When you say WEM, do you say Web Experience Management or Web Engagement Management?  What does it mean and does it matter and what about CEM? Well, in this  post I want to explore that, in direct response to a couple of things – firstly I promised in my latest post over at the Gilbane blog to tackle it and secondly Irina Guseva asked the question over Twitter and I needed more than 140 characters…

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In Introducing the Web Engagement Capability Model over at the Gilbane blog I said:

I am using the term ‘engagement’, not ‘experience’ – in my opinion the experience is a vital element of engagement, but it’s not the broader topic – maybe more on that in a later post.

I define engaging over the web as an objective, it’s the process of getting someone from an unknown visitor, to a lead, customer, advocate, educated citizen or whatever your reason is for having a website.

It’s something that could happen over a series of visits and it might pull in other bits of the digital marketing arsenal, like social media, email, pay-per-click etc. etc. I think a web engagement strategy is the plan and Web Engagement Management is the orchestration of all of that.

I think the experience is a fundamental part of the engagement strategy – how we make each web visit compelling and relevant and on that my Gilbane colleague Mary Laplante put this really well in her paper “Engage Me!” that we published in 2008:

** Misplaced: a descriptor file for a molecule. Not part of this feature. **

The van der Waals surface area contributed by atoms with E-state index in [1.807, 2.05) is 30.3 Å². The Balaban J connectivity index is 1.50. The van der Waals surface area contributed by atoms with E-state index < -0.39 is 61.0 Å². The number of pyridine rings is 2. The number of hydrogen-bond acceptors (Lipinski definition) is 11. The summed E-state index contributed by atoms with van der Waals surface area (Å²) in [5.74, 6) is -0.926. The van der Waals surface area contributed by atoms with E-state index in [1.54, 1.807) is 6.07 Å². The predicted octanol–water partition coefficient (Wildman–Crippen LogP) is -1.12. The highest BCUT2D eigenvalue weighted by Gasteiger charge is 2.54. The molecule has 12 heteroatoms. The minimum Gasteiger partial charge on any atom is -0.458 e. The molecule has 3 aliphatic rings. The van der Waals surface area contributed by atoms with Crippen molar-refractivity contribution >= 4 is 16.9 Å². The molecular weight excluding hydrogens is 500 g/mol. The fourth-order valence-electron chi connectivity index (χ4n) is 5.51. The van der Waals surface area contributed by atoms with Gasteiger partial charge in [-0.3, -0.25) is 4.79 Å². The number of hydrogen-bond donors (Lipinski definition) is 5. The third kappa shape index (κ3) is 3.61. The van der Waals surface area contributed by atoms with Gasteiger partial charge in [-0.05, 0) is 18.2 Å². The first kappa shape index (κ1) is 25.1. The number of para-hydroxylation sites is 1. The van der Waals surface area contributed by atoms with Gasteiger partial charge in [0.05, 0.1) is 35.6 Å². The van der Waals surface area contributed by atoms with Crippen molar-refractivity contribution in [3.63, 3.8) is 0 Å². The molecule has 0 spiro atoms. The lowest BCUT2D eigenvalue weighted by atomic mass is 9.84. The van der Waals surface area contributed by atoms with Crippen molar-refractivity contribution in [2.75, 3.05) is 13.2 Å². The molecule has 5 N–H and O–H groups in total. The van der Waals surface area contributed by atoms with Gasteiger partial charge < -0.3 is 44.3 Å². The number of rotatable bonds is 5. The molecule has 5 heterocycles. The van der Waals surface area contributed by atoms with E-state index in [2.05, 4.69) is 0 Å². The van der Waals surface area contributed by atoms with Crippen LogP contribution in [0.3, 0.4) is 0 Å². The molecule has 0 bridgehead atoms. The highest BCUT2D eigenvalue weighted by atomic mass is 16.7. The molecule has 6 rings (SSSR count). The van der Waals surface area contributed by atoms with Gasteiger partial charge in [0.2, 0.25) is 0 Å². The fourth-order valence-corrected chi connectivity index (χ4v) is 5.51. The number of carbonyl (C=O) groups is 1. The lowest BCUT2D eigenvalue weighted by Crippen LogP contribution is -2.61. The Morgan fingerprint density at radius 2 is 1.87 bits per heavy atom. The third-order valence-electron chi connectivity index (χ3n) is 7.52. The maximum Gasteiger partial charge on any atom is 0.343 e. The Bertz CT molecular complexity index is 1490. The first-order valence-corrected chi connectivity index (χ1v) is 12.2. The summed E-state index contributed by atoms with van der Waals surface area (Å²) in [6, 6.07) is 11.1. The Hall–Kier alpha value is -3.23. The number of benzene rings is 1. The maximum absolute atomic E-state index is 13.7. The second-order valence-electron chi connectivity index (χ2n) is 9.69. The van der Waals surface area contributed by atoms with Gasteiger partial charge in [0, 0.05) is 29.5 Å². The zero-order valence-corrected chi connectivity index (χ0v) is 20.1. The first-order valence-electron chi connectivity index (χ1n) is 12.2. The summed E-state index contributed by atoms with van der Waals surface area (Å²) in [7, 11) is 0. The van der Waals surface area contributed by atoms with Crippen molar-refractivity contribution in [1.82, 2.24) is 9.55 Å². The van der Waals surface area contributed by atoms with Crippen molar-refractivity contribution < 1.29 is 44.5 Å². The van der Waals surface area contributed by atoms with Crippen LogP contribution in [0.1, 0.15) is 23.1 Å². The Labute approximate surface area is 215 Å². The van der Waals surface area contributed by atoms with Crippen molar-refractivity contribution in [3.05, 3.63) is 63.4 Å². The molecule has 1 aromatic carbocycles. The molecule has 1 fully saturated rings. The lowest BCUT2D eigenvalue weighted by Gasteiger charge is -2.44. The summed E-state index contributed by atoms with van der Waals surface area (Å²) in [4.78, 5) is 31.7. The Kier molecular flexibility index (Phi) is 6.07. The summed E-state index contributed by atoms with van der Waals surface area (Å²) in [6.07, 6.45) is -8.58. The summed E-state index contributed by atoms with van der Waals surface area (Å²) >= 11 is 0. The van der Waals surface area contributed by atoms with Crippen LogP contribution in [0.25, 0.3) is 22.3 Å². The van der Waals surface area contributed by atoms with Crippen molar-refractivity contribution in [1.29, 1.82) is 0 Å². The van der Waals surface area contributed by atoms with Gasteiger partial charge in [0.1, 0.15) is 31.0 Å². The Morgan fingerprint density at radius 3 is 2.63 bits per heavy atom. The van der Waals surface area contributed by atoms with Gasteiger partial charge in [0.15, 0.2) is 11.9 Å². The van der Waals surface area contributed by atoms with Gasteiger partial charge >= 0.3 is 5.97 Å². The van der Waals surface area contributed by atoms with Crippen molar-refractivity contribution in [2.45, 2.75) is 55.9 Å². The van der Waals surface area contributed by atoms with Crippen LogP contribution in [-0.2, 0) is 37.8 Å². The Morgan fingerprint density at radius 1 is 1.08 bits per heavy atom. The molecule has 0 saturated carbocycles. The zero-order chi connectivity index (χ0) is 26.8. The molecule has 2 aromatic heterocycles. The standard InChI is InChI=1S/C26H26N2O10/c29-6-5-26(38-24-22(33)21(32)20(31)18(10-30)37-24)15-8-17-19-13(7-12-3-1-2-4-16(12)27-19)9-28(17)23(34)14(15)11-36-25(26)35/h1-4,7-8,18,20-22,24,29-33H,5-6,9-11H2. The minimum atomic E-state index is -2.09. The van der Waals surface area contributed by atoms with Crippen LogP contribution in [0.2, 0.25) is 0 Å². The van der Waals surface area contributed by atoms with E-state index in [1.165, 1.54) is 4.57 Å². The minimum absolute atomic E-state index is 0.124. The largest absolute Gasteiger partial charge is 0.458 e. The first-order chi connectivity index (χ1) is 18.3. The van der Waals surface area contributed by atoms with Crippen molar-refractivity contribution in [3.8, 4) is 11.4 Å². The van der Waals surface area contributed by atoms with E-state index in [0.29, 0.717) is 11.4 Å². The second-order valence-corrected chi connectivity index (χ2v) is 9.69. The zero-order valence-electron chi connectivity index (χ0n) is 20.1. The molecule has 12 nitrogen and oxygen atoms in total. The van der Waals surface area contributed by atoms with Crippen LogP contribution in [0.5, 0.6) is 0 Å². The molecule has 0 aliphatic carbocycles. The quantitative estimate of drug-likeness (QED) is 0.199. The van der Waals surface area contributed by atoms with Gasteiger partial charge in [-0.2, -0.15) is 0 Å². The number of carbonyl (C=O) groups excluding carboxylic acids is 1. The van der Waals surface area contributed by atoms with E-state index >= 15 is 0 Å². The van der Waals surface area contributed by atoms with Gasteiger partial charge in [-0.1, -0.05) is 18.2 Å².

If engagement is the outcome, then web experience management (WEM) is the practice… Web experience management is a business practice that formalizes an organization’s approach to relating to its audiences through web-based channels.

So, Web Experience Management is specifically focused on optimizing the website visit – although clearly to do that you need to reach outside just delivering dynamic content, you need to understand your visitors and bring to bear all of the moving parts of your web engagement strategy.

Tweeting back to Irina, I suggested that comparing the two is like saying a good conversation (experience) is the same as a friendship (engagement). I am not completely happy with that analogy, but I think it makes the point and one is clearly a critical part of the other.

So where do both of these terms sit with CEM – the ‘C’ is customer, although we have the same confusion of terms in that some folks talk about ‘E’ for experience and some ‘engagement’.

Personally,  as I  peg out my little claim of coverage as an analyst  – right now I am shying away from leaving my web comfort blanket and talking about customer anything. Although it’s intensely interesting and relevant, I think customer engagement is the broader subject and like Russian dolls it’s the one that everything slots into, the same way that web experience sits in web engagement, they both sit inside customer experience/engagement.

For example, if I am talking to a supermarket, or any business where their customer engagement is in large part down to the experience of personal interaction or bricks and mortar stores, I’m going to run out of road. There’s plenty of overlap – but customer engagement involves loyalty schemes, vouchers, call centres, customer relationship management etc etc.. and while I think these are all essential feeds to the web experience, of delivering a coherent, consistent cross channel customer experience, right now – I’ll leave the detail of covering those for others.

I’d recommend reading this on Customer Experience Management, a pretty good Wikipedia entry that I think demonstrates the holistic nature of the discipline.

The image of Fred Astaire is from Wikipedia and probably only OK to reproduce in the US, if I understand copyright notice correctly…

Introducing the Web Engagement Capability Model